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Research Showing Hurricane Michael Killed Half of Gulf Sturgeon

Research Showing Hurricane Michael Killed Half of Gulf Sturgeon

Anoxic Water largely to blame

Even after 4 years the evidence of Hurrican Michael is still evident around the eastern Panhandle of Florida and beyond. In Octobe of 2018 the Category 5 hurricane made landfall near the Apalachicola River with 160+mph winds and a storm surge of up to 14ft. While the damage on land was out in the open and easy for everyone to see, there was plenty of destruction underwater as well. A study by researchers at the University of Georgia with the U.S. Fish and Wildlife Service has recently shown what extent the damage was to the river in the aftermath of Hurricane Michael. These results were published in the December issue of Transactions of the American Fisheries Society, showing the full extent of damage to the gulf sturgeon population.

Scientists with the UGA Warnell School of Forestry and Natural resources were able to make a timeline of what happened in the river during and after the hurricane came through. Using data from a long-term and ongoing project in the Apalachicola River that monitors gulf sturgeon (Acipenser oxyrhynchus desotoi), the scientists saw the oxygen levels, flow rate, and the fate of the gulf sturgeon that either went up river or out into the Gulf of Mexico to escape.

“We had a couple different metrics for ‘before’ adult population estimates, and there’s also monitoring for other [sturgeon] in all the rivers nearby, so we would know if they went into other rivers,” said Adam Fox, an assistant research scientist at Warnell and co-author of the study. “So, all of that gave us information that we saw a decline of 36% to 60% of the adult fish compared to pre-storm estimates.”

The Gulf Sturgeon are a federally listed protected species which once spanned in range from Tampa Bay to New Orleans. But now their population has shrunk down and only lives in seven rivers now. The largest of these populations live in the Suwanee and Apalachicola Rivers. The Apalachicola river usually has an oxygen content of 4 to 6 milligrams per liter of water. But once Hurricane Michael came through and brought all the debris and sewage into the river, the oxygen levels dropped to near zero and stayed that way for almost a month. Causing anoxic water conditions and fish kills.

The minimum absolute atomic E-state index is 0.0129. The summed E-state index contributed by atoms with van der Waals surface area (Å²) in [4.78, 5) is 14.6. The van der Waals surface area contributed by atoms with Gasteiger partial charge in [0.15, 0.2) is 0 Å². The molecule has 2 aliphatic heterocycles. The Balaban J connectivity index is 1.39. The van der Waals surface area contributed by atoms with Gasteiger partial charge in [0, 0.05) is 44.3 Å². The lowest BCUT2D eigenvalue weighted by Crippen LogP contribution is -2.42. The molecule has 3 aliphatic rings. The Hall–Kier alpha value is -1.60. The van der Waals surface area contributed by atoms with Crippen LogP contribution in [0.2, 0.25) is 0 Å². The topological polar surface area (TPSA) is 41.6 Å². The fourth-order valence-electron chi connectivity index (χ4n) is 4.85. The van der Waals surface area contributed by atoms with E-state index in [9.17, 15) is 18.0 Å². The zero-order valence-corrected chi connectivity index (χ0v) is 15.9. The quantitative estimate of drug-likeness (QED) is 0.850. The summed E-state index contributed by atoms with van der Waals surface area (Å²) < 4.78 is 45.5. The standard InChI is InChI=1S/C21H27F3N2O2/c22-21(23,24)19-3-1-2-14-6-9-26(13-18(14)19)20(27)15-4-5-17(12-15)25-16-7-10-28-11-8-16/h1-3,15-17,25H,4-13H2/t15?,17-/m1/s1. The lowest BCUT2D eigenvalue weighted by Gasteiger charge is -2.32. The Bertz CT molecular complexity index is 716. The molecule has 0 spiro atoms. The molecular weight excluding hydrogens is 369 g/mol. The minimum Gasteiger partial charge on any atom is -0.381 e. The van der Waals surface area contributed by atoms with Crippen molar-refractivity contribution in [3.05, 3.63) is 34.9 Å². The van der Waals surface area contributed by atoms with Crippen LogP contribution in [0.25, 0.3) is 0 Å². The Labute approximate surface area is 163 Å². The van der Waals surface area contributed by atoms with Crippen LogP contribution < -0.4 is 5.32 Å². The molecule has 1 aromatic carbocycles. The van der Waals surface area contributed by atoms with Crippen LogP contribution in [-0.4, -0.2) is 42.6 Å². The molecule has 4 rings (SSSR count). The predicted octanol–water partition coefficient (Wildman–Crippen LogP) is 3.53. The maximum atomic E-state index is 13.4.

There is a population estimate of around 1,000 adult fish in the river, and due to the water condition post-hurricane, the scientists estimate a loss of between 30% to 60% of the adult population.

“This is obviously very concerning, especially because with climate change, hurricanes are supposed to increase with frequency and intensity,” said Fox, noting that hurricanes historically have hit the western portions of the panhandle—areas where gulf sturgeon have struggled for generations.

But then Fox and the study’s lead author, 2021 Master of Science graduate Brendan Dula, realized another aspect of the sturgeon population still hadn’t been accounted for.

“Because if the adults were dying, we thought we were probably going to lose an entire juvenile year class,” he added. After hatching further upstream, juvenile sturgeon spend the first couple years of their life in estuaries—not quite the gulf, but not quite the river.

By the time Hurricane Michael made landfall near Mexico Beach, the team of scientist had only five juvenile surgeons tagged. All of those juveniles disappeared after Michael came through. But the next year there was an amazing surprise.

“We actually had more ‘age 1’ fish than we’d had in the years before the storm. And so somewhere upriver they found some sort of refuge. Probably, we think, below Jim Woodruff Lock and Dam where water may have been better oxygenated,” said Fox. “Gulf sturgeon spawn in the spring, but there’s growing evidence that sometimes they also spawn in the fall. Spawning is also related to flow, and so high flow from the river may have made for a successful fall spawn.”

Gulf Sturgeon lay up to 400,000 eggs each year per fish, but only about 50 of those eggs will survive to the age of 1 in the Apalachicola River. But in years since the hurricane that number has double to over 100 juveniles a year.

“They’re very sensitive to a lot of things and have a slow maturation—between 8 and 15 years. So, if adults are harvested or killed by hurricanes, that has huge impacts down the road,” said Fox. “But as long as there’s some sort of refuge for them, the next generation may survive. It may take a while before they can spawn on their own, but at least they’re around.”

Avatar Author ID 715 - 216171922

Eugene L. is currently a writer for OutdoorHub who has chosen not to write a short bio at this time.

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